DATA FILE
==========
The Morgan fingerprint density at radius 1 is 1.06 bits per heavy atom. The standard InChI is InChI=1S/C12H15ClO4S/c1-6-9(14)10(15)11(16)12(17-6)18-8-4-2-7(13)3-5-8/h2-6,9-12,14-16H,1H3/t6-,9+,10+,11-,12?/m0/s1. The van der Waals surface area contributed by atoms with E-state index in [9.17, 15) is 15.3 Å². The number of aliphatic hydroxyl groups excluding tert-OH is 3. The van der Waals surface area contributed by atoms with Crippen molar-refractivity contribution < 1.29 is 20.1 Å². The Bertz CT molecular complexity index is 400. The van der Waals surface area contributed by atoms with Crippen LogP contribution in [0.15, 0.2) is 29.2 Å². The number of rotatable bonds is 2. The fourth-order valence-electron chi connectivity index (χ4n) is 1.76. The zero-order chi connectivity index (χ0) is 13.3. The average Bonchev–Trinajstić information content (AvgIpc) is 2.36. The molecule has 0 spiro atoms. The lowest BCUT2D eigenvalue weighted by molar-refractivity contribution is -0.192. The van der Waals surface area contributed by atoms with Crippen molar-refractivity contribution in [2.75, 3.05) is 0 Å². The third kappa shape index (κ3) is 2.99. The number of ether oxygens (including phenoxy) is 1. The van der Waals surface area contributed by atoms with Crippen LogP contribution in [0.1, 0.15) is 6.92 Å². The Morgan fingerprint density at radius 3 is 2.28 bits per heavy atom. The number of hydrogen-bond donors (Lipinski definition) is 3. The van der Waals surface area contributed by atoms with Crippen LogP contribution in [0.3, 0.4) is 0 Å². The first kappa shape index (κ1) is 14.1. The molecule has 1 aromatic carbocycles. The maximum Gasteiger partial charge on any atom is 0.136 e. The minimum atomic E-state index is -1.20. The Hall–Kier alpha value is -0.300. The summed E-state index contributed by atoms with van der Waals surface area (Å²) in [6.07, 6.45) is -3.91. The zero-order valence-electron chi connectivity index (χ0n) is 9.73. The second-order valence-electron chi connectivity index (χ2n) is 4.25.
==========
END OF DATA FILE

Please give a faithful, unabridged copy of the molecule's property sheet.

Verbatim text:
The Morgan fingerprint density at radius 1 is 1.06 bits per heavy atom. The standard InChI is InChI=1S/C12H15ClO4S/c1-6-9(14)10(15)11(16)12(17-6)18-8-4-2-7(13)3-5-8/h2-6,9-12,14-16H,1H3/t6-,9+,10+,11-,12?/m0/s1. The van der Waals surface area contributed by atoms with E-state index in [9.17, 15) is 15.3 Å². The number of aliphatic hydroxyl groups excluding tert-OH is 3. The van der Waals surface area contributed by atoms with Crippen molar-refractivity contribution < 1.29 is 20.1 Å². The Bertz CT molecular complexity index is 400. The van der Waals surface area contributed by atoms with Crippen LogP contribution in [0.15, 0.2) is 29.2 Å². The number of rotatable bonds is 2. The fourth-order valence-electron chi connectivity index (χ4n) is 1.76. The zero-order chi connectivity index (χ0) is 13.3. The average Bonchev–Trinajstić information content (AvgIpc) is 2.36. The molecule has 0 spiro atoms. The lowest BCUT2D eigenvalue weighted by molar-refractivity contribution is -0.192. The van der Waals surface area contributed by atoms with Crippen molar-refractivity contribution in [2.75, 3.05) is 0 Å². The third kappa shape index (κ3) is 2.99. The number of ether oxygens (including phenoxy) is 1. The van der Waals surface area contributed by atoms with Crippen LogP contribution in [0.1, 0.15) is 6.92 Å². The Morgan fingerprint density at radius 3 is 2.28 bits per heavy atom. The number of hydrogen-bond donors (Lipinski definition) is 3. The van der Waals surface area contributed by atoms with Crippen LogP contribution in [0.3, 0.4) is 0 Å². The first kappa shape index (κ1) is 14.1. The molecule has 1 aromatic carbocycles. The maximum Gasteiger partial charge on any atom is 0.136 e. The minimum atomic E-state index is -1.20. The Hall–Kier alpha value is -0.300. The summed E-state index contributed by atoms with van der Waals surface area (Å²) in [6.07, 6.45) is -3.91. The zero-order valence-electron chi connectivity index (χ0n) is 9.73. The second-order valence-electron chi connectivity index (χ2n) is 4.25.